To The Daily Sun,
This is the 26th of my letters and like the last few, I will not be writing about what is happening in Concord. The legislative year is just starting. New bills will be submitted in September and the few bills that were retained last session by committees will be reviewed by sub committees. I’ll report on those in the future. I am thinking about a bill but I am hesitant because I think the Legislature introduces too many and this causes confusion and unintended consequences. We can’t have done our job so poorly that we need a 1,000 bills per sessions to correct the nearly 1,000 bills introduced last year!
I want to talk about something that has bothered me for quite a while and was brought to my attention again when I visited the schools in Franklin with Commissioner of Education Frank Edelblut. The issue is the dress code, or lack of, that I saw on most of the teachers and staff. I have a relative who was an administrator in a large out-of-state school district. He managed several millions of dollars of financial affairs and told his staff to put on a tie and coat and dress appropriately because the people have the right to expect you to look like you care and are competent. In other words, educators are professionals and should reflect this in the way they dress. Many of our teachers and staff do not and then wonder why the students don’t show respect. They might also convince the city that they are worth more.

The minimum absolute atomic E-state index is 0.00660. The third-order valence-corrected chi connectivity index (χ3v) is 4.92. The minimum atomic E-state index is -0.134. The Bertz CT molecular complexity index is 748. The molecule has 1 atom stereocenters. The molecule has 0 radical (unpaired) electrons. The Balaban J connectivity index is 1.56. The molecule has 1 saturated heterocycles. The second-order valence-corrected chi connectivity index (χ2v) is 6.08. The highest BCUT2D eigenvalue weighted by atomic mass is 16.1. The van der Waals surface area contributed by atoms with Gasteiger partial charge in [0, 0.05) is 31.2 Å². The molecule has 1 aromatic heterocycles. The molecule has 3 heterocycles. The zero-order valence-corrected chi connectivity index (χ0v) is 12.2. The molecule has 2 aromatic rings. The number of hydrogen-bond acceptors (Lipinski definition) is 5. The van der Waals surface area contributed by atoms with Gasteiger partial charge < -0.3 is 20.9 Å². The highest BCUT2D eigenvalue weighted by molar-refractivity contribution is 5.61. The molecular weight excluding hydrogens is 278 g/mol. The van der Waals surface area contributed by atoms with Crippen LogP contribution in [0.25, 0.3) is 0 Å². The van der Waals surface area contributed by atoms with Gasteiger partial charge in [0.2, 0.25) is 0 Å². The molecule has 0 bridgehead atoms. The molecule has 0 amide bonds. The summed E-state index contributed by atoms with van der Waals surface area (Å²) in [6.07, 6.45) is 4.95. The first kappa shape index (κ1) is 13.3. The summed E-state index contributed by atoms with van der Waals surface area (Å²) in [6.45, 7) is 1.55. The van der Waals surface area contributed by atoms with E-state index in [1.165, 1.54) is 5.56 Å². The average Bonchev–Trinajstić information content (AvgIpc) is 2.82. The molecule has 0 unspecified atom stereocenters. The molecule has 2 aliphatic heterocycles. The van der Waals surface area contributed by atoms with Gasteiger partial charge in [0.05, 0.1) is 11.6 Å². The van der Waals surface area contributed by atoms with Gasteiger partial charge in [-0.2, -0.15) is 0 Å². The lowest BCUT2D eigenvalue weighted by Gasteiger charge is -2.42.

I know I will get push back, but a dress code should prohibit jeans, see-through clothing, torn clothing, short or very tight-fitting clothing, sweat suits, shorts, hats, with exception of religious headwear, thongs (flip flops), and sneakers or athletic shoes except for gym teachers. Women should wear skirts, culottes, or slacks with blouses or sweaters, or dresses or suits. As for men, suits or sport jackets with ties are the standard, but not required. Men should wear slacks and collared shirts, although turtlenecks and sweaters can be substituted. Now this is not a hard or an overly rigorous set of rules for a college-educated professional.
If educators want their students, parents and community to respect and take their offerings seriously, then they should take personal pride in how they present themselves. People react to what they see. Like it or not how one dresses radiates a strong message to those around them.
Come on teachers and staff! Act like you are proud to teach, that you expect respect and that there is important work to be accomplished. The students will notice and so will the citizens of Franklin.
Representative for Franklin & Hill
- Written by Edward Engler
- Category: Letters
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